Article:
Your end of financial year business checklist: Five steps to save time and money
Thursday, June 5, 2014/
We’re also a startup business at Legal123.com.au – just like you. And so as we approach the end of the financial year we’d thought we’d post some helpful advice about what’s on our “to do” list with June 30 fast approaching.
1. Change from monthly to annual subscriptions: review your services
Pre-paying expenses is an often repeated end-of-year tax strategy, so pay as many of your expenses pre-June 30 to minimise your tax bill. This is one of the more obvious items you are likely already doing.
But as an online business we use a lot of subscription-type services, which are mostly billed monthly to a company credit card. These expenses are usual for most businesses: web hosting, video hosting, website analytics packages, social media monitoring services, backup plans, etc.
However, most of these services offer discounts for committing to an annual subscription – in the order of 10-15%. It’s worth checking out and this is the time to do it.
So we reviewed all of our monthly subscriptions and services. First of all, we made sure we were going to stick with the service, and if not, found an alternative service or dropped the activity entirely. Then we checked and applied for any annual discounts. Dollars saved are dollars made.
2. Get ready for cloud accounting on July 1
At Legal123, we actually moved onto cloud accounting two years ago. This made such a huge difference to our business, we think it is worth mentioning for this year.
We can’t speak highly enough about cloud computing. For us, the advantages were threefold:
- No spreadsheets and end-of-year panic
- Better communication and up-to-the-minute advice from our accountant
- Real-time reporting and knowing exactly where we are financially
If you’re not using a product like Xero, you should be. And if you’re thinking of using such a product, get ready and do it now. Transferring over at the beginning of the financial year will make your life a lot easier.
As it was, we transferred over two months after the year started and there’s quite a lot of work importing transactions from bank accounts, PayPal, etc. A lot of this could have been avoided with a neat and tidy switch over on July 1.
3. Outsource those small, nagging projects
This is another part of the pre-paying expenses idea which also takes advantage of the “end of year get it done now” euphoria that small business owners experience pre-June 30.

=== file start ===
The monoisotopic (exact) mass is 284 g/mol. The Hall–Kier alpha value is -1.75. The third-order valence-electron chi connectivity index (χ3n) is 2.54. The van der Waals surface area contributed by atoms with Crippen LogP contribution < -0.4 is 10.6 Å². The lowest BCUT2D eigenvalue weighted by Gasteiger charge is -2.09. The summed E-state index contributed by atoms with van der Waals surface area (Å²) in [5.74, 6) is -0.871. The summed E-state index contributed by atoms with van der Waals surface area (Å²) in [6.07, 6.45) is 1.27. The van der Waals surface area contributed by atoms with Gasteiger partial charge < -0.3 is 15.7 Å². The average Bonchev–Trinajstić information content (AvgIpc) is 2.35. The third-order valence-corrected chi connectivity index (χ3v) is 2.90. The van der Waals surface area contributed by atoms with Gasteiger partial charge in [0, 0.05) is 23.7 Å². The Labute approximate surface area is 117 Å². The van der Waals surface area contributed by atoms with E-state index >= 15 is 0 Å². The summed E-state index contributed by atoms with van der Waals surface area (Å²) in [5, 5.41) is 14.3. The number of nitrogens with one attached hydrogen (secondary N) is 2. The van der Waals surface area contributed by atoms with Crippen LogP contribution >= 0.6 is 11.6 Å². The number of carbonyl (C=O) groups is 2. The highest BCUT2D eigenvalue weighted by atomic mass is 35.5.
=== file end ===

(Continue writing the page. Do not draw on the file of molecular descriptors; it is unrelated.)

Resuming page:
I don’t know about you, but I love that buzz.
We’ve got six or so smallish projects that have stalled. Plus we’re in the middle of a website re-design. It’s a great time to knock those projects over now.
Publish the project online – we use eLance and 99designs – pick a freelancer, give them all the information they need and let them get the job done. And don’t forget to ensure you pay their costs pre-June 30.
4. Purchase any small assets or consumables
As a 100% online business, we’re surprised how little we spend on office consumables, etc. Almost all our documentation is electronic, we share files, send email (sometimes with massive attachments), almost never go into the Post Office, and we hold Skype meetings rather than battle rush hour traffic.
But we still needed better Wi-Fi in one of our back offices – so it’s a great time to buy a Wi-Fi repeater. We also wanted to upgrade our business iPads and every year we upgrade our computers – so off to the Apple store. And we thought we’d also ‘pre-load’ our online advertising budget, which is probably our biggest consumable expense.
That’s it. Not a lot, but worth doing a check around the office to see what needs upgrading or pre-paying and doing it now.
5. Review our financials and plan for next year
Lastly, we always have a mid-June discussion with our accountant. Just to ensure they know the lay of the land and there are no surprises; they can confirm the superannuation and other payments that need to be paid, etc.
And of course they can just log into our Xero cloud accounts and see everything for themselves. Brilliant. It has saved a lot of time and money, ours and the accountant’s.
But it’s also a good time for us to review the whole year, assess progress. We don’t have set budgets, but we do have a very clear strategic direction and financial goals, so it’s good to review those.
And then the fun stuff – planning the next year and visualising what it will be like. What new products will we add, which will we drop, how will our positioning change, what the message will be, what extra help do we need, where will we find those new members of the team, etc.
Let the heated debates and coffee drinking begin!